Okay, we’ve talked a little bit about the amazing fauna of Vieques.
Now a word about the island’s flora, which isn’t exactly chopped liver either.
In our small yard alone, we have an amazing array of trees—mango, breadfruit, banana, papaya and flamboyan…
…as well as many smaller shrubs and plants that flower at various times of the year.
Our mango tree, situated at the top of the driveway near the road, is so enormous that the utility department has to come out every few months and give it a pretty ruthless trim to prevent it from pulling down the neighborhood’s electric cables.
On the opposite side of the house near the bottom of the yard, our breadfruit tree grows so fast we have to have it topped every four to six months to prevent it from blocking our view of the big island.
And when I say “topped,” I don’t mean a couple of feet each time; I mean ten to twelve. Every few months.
That’s how fast it grows.
Here’s what our view of the big island looks like when the breadfruit tree has been allowed to grow unchecked for a few months…
And here’s our view after the tree has had a trim…
Nearly every time we leave our house we come across a type of tree or shrub we’ve never seen before. If we have a camera or cellphone with us, we take a photo; if not, we try to go back and take one later. Then we go home and do some research.
One of our favorite discoveries is the manchineel tree, affectionately known as the death apple. We first came across this large, deciduous tree in the stretch of land between Playa Grande and the huge lagoon that lies to its north.
The manchineel has many charms—it’s not only attractive to look at but also produces a sweet-smelling apple-like fruit.
However, don’t be fooled. As we later learned, this tree is one of the most poisonous (not to mention devious) in the world. Droves of people have died in torment after snacking on its enticing fruit.
I’m so glad we didn’t have the munchies that day (and luckily many of the trees, like the one pictured above, sport signs warning of its deadly properties).
And then of course there’s the enormous and ancient ceiba tree found just off Route 200 past the airport. Although it may or may not be three hundred years old (as many claim), the tree is certainly impressively large, not to mention weird-looking. Its roots rise up from the ground in flat, wall-like configurations positioned at odd angles from the trunk. The overall effect, particularly close-up, is like being in a poured-concrete hallway in an airport terminal circa 1973.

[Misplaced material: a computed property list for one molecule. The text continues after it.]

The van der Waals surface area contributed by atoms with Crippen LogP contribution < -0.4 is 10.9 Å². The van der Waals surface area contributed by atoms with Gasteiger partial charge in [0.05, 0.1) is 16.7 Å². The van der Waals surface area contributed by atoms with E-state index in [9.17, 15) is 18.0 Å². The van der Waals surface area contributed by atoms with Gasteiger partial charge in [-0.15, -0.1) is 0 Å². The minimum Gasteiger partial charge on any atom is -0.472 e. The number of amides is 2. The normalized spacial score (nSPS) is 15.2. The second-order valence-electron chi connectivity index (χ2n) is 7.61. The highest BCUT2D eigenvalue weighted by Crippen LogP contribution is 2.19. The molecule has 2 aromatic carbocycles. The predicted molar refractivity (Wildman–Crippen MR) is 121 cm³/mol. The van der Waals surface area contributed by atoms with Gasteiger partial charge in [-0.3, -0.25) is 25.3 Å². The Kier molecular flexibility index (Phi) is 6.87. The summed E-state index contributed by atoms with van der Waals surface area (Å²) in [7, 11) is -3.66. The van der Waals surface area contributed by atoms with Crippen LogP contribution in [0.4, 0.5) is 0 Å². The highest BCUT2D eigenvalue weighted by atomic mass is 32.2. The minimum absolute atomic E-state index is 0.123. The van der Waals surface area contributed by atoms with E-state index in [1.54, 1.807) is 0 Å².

Although Vieques is delightfully behind the times in so many ways, occasionally it’s ahead of the times, particularly in the Green department.
Yes, Green with a capital G.
Consider this. There’s a hotel on the island that has been effortlessly intertwining nature and architecture for more than two decades.
The hotel’s architect and his wife reportedly moved to Vieques from Canada to escape air conditioning (how’s that again?) in the late 1970s. They built an eco-friendly house on a centrally located hill with good views and eventually transformed their house into an eco-friendly hotel. This was long before Green was The Thing.
Each of the hotel’s rooms has three concrete walls, with the fourth completely open to the outside. Some people love this. I’ve seldom read as many rave reviews of a hotel as I’ve read of this simple concrete eco-experiment: “Changed my life;” “once in a lifetime experience;” “felt like I was in a dream”—all authentic quotes about this property.
Others hate it, complaining of geckos in their shoes, iguanas in their bathtubs, and bats in their beds.
I admire people who savor this kind of experience, but it’s not my bag. I prefer to close the door at bedtime, crank down the louvers and power up the a/c.
Call me spoiled.
You wouldn’t be wrong.